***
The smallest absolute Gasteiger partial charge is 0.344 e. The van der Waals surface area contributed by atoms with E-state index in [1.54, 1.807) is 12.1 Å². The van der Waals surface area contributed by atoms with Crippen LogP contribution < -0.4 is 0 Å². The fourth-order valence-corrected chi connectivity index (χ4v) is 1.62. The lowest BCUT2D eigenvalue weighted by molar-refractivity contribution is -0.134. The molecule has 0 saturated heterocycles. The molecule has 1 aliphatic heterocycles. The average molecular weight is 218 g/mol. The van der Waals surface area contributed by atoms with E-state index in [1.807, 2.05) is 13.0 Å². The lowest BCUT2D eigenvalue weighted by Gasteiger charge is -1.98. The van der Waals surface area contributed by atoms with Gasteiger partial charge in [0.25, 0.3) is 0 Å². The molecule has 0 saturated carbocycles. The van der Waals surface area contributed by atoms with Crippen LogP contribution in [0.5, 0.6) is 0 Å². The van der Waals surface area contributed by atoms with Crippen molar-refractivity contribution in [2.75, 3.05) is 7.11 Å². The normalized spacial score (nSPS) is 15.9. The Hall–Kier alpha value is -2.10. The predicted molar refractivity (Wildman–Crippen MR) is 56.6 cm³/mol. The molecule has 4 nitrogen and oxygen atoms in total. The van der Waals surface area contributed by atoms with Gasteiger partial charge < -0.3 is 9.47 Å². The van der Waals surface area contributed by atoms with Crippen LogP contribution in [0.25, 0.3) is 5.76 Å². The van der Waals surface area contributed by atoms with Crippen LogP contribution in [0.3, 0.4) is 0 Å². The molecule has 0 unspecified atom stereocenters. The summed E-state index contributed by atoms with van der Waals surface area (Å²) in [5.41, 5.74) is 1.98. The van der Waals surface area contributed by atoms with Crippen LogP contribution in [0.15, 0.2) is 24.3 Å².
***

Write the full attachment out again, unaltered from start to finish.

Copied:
The smallest absolute Gasteiger partial charge is 0.344 e. The van der Waals surface area contributed by atoms with E-state index in [1.54, 1.807) is 12.1 Å². The van der Waals surface area contributed by atoms with Crippen LogP contribution < -0.4 is 0 Å². The fourth-order valence-corrected chi connectivity index (χ4v) is 1.62. The lowest BCUT2D eigenvalue weighted by molar-refractivity contribution is -0.134. The molecule has 0 saturated heterocycles. The molecule has 1 aliphatic heterocycles. The average molecular weight is 218 g/mol. The van der Waals surface area contributed by atoms with E-state index in [1.807, 2.05) is 13.0 Å². The lowest BCUT2D eigenvalue weighted by Gasteiger charge is -1.98. The van der Waals surface area contributed by atoms with Gasteiger partial charge in [0.25, 0.3) is 0 Å². The molecule has 0 saturated carbocycles. The van der Waals surface area contributed by atoms with Crippen LogP contribution in [0.5, 0.6) is 0 Å². The van der Waals surface area contributed by atoms with Crippen molar-refractivity contribution in [2.75, 3.05) is 7.11 Å². The normalized spacial score (nSPS) is 15.9. The Hall–Kier alpha value is -2.10. The predicted molar refractivity (Wildman–Crippen MR) is 56.6 cm³/mol. The molecule has 4 nitrogen and oxygen atoms in total. The van der Waals surface area contributed by atoms with Gasteiger partial charge < -0.3 is 9.47 Å². The van der Waals surface area contributed by atoms with Crippen LogP contribution in [0.25, 0.3) is 5.76 Å². The van der Waals surface area contributed by atoms with Crippen LogP contribution in [0.3, 0.4) is 0 Å². The molecule has 0 unspecified atom stereocenters. The summed E-state index contributed by atoms with van der Waals surface area (Å²) in [5.41, 5.74) is 1.98. The van der Waals surface area contributed by atoms with Crippen LogP contribution in [0.15, 0.2) is 24.3 Å².